In a number of cases that we’ve handled, we’ve found – as a general practice – that a lot of prosecutors tend to believe their witnesses and their witness’s version of events and tend to overlook material facts that can unravel a witness’ story or their version of events.
The issue is that defense counsel does not have an opportunity to test the truth and veracity of the witness’s statement until he or she is actually at trial with the defendant.
Can You Give Us an Example?
There was one particular federal case that we handled in the Southern District of New York. What we learned when we did obtain the prior statements made by the co–operating witnesses was that, while each witness had a pretty consistent version of events when compared to other witnesses that the prosecution had listed as trial witnesses, the accounts were materially different and irreconcilable.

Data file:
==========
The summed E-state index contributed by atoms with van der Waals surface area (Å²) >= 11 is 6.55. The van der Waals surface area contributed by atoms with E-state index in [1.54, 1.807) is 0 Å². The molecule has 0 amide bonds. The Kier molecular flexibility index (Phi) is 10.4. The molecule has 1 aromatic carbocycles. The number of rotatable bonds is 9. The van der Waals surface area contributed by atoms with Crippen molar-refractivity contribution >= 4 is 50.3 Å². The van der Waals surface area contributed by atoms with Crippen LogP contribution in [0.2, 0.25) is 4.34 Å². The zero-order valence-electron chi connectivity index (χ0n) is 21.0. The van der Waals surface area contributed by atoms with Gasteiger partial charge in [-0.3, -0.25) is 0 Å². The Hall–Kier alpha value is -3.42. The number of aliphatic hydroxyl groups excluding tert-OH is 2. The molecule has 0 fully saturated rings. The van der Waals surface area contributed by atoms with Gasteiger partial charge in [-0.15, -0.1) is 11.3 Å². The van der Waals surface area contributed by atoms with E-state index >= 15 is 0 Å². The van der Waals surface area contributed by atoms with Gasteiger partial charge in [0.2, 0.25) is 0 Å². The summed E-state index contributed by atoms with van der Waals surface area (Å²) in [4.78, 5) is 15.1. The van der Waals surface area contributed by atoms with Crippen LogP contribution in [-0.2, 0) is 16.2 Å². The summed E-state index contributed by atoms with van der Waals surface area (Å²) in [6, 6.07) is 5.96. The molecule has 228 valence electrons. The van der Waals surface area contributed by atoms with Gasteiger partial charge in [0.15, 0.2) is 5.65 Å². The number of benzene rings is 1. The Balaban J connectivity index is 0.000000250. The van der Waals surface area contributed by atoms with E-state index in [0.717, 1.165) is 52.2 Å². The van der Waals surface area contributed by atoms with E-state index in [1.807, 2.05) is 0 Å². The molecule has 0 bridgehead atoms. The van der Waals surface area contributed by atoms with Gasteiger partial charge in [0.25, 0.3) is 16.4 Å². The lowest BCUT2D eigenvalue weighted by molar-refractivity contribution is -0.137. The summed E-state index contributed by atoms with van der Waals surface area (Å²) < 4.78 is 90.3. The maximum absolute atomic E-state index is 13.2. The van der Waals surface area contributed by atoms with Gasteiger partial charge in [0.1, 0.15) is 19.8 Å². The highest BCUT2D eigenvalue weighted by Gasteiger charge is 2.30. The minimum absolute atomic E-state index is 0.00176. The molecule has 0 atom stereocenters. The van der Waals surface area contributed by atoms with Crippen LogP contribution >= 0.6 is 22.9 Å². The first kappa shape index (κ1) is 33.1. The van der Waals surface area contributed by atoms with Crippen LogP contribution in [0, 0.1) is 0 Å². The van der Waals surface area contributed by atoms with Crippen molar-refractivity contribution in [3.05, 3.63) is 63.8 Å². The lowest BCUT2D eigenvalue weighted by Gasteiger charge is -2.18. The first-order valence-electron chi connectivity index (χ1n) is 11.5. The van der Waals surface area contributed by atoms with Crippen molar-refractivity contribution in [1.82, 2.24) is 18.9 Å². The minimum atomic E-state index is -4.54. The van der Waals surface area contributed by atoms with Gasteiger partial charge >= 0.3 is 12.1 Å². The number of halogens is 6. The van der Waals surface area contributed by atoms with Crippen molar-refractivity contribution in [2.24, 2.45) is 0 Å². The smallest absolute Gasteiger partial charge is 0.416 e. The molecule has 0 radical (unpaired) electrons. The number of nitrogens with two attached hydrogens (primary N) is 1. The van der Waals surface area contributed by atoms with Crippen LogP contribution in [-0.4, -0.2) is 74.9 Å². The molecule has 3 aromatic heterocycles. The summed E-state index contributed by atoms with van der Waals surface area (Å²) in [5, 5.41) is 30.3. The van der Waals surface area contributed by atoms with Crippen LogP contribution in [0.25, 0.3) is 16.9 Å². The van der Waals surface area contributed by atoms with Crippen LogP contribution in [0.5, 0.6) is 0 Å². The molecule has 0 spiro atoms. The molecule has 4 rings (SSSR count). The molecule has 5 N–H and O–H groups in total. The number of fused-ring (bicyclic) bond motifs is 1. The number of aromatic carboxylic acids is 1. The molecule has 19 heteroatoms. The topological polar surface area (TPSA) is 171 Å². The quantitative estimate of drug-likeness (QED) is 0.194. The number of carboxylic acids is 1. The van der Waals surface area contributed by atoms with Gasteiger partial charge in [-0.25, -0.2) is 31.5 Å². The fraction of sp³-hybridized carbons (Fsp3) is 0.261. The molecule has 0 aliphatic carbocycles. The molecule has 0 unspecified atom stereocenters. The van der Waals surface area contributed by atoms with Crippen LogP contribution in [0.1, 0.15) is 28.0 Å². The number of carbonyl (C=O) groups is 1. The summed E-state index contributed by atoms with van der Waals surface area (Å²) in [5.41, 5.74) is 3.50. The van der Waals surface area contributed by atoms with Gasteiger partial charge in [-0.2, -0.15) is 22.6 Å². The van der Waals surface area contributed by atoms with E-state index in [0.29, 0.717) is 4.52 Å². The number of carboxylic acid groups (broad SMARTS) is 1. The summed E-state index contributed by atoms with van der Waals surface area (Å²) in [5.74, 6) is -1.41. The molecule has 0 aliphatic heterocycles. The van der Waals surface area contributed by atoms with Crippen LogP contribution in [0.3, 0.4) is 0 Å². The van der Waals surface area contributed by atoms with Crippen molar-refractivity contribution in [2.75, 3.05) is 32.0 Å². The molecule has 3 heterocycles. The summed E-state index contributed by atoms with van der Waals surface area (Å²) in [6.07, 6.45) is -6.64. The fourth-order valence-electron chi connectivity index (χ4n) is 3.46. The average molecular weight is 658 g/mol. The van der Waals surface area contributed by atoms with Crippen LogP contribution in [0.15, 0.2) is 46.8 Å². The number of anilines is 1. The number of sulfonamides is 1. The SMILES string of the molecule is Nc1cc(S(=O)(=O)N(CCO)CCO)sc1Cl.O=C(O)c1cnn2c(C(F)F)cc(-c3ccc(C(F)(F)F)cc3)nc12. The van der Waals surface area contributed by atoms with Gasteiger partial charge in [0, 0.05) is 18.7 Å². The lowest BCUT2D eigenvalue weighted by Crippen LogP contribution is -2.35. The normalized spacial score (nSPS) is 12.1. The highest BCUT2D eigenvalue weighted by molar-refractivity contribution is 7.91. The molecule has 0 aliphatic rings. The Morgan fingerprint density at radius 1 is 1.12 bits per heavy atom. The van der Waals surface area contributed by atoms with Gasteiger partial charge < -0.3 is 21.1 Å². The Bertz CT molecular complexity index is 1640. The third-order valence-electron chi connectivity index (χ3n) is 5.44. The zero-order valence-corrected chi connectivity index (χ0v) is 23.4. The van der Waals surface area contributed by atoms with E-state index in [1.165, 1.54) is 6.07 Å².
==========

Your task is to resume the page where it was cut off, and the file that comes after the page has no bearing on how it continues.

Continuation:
While attempting to conduct a trial we ultimately had to request a postponement for a few days in order to hash out the reasons behind the government’s presentation of witnesses with materially conflicting versions of events and which witness the government actually found most credible.
Under the circumstances, in that particular case, our client was offered an opportunity to enter a plea – which is almost unheard of in the middle of a federal trial – or to proceed to trial with the possibility that the jury will focus on the material conflicts.
What Should Be Done?